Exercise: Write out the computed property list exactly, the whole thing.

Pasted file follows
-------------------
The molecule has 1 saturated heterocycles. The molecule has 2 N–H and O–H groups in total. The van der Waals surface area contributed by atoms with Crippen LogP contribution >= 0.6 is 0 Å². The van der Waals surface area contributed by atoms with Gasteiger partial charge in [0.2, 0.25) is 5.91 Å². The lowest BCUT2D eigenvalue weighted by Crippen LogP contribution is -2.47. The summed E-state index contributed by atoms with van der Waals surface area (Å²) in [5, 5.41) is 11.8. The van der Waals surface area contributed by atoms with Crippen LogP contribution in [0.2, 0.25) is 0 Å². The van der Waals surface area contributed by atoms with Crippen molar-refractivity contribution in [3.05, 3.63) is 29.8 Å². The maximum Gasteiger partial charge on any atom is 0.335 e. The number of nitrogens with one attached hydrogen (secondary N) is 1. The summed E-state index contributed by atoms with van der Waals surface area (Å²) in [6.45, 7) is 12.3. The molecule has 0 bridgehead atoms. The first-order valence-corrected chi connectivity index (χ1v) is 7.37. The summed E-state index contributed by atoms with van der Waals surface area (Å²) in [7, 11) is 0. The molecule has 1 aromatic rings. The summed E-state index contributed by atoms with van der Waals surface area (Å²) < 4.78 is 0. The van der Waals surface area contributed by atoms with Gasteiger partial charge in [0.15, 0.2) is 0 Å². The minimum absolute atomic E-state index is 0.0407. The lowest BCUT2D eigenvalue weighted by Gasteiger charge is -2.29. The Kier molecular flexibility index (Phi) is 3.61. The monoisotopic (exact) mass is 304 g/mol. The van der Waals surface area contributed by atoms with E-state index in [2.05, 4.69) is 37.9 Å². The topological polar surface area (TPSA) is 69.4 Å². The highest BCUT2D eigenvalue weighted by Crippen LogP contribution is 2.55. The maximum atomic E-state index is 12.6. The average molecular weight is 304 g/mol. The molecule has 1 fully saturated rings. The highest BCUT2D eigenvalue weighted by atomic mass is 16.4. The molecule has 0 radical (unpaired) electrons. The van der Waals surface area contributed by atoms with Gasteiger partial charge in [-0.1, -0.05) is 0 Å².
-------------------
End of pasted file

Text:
The molecule has 1 saturated heterocycles. The molecule has 2 N–H and O–H groups in total. The van der Waals surface area contributed by atoms with Crippen LogP contribution >= 0.6 is 0 Å². The van der Waals surface area contributed by atoms with Gasteiger partial charge in [0.2, 0.25) is 5.91 Å². The lowest BCUT2D eigenvalue weighted by Crippen LogP contribution is -2.47. The summed E-state index contributed by atoms with van der Waals surface area (Å²) in [5, 5.41) is 11.8. The van der Waals surface area contributed by atoms with Crippen LogP contribution in [0.2, 0.25) is 0 Å². The van der Waals surface area contributed by atoms with Crippen molar-refractivity contribution in [3.05, 3.63) is 29.8 Å². The maximum Gasteiger partial charge on any atom is 0.335 e. The number of nitrogens with one attached hydrogen (secondary N) is 1. The summed E-state index contributed by atoms with van der Waals surface area (Å²) in [6.45, 7) is 12.3. The molecule has 0 bridgehead atoms. The first-order valence-corrected chi connectivity index (χ1v) is 7.37. The summed E-state index contributed by atoms with van der Waals surface area (Å²) in [7, 11) is 0. The molecule has 1 aromatic rings. The summed E-state index contributed by atoms with van der Waals surface area (Å²) < 4.78 is 0. The van der Waals surface area contributed by atoms with Gasteiger partial charge in [0.15, 0.2) is 0 Å². The minimum absolute atomic E-state index is 0.0407. The lowest BCUT2D eigenvalue weighted by Gasteiger charge is -2.29. The Kier molecular flexibility index (Phi) is 3.61. The monoisotopic (exact) mass is 304 g/mol. The van der Waals surface area contributed by atoms with E-state index in [2.05, 4.69) is 37.9 Å². The topological polar surface area (TPSA) is 69.4 Å². The highest BCUT2D eigenvalue weighted by Crippen LogP contribution is 2.55. The maximum atomic E-state index is 12.6. The average molecular weight is 304 g/mol. The molecule has 1 fully saturated rings. The highest BCUT2D eigenvalue weighted by atomic mass is 16.4. The molecule has 0 radical (unpaired) electrons. The van der Waals surface area contributed by atoms with Gasteiger partial charge in [-0.1, -0.05) is 0 Å².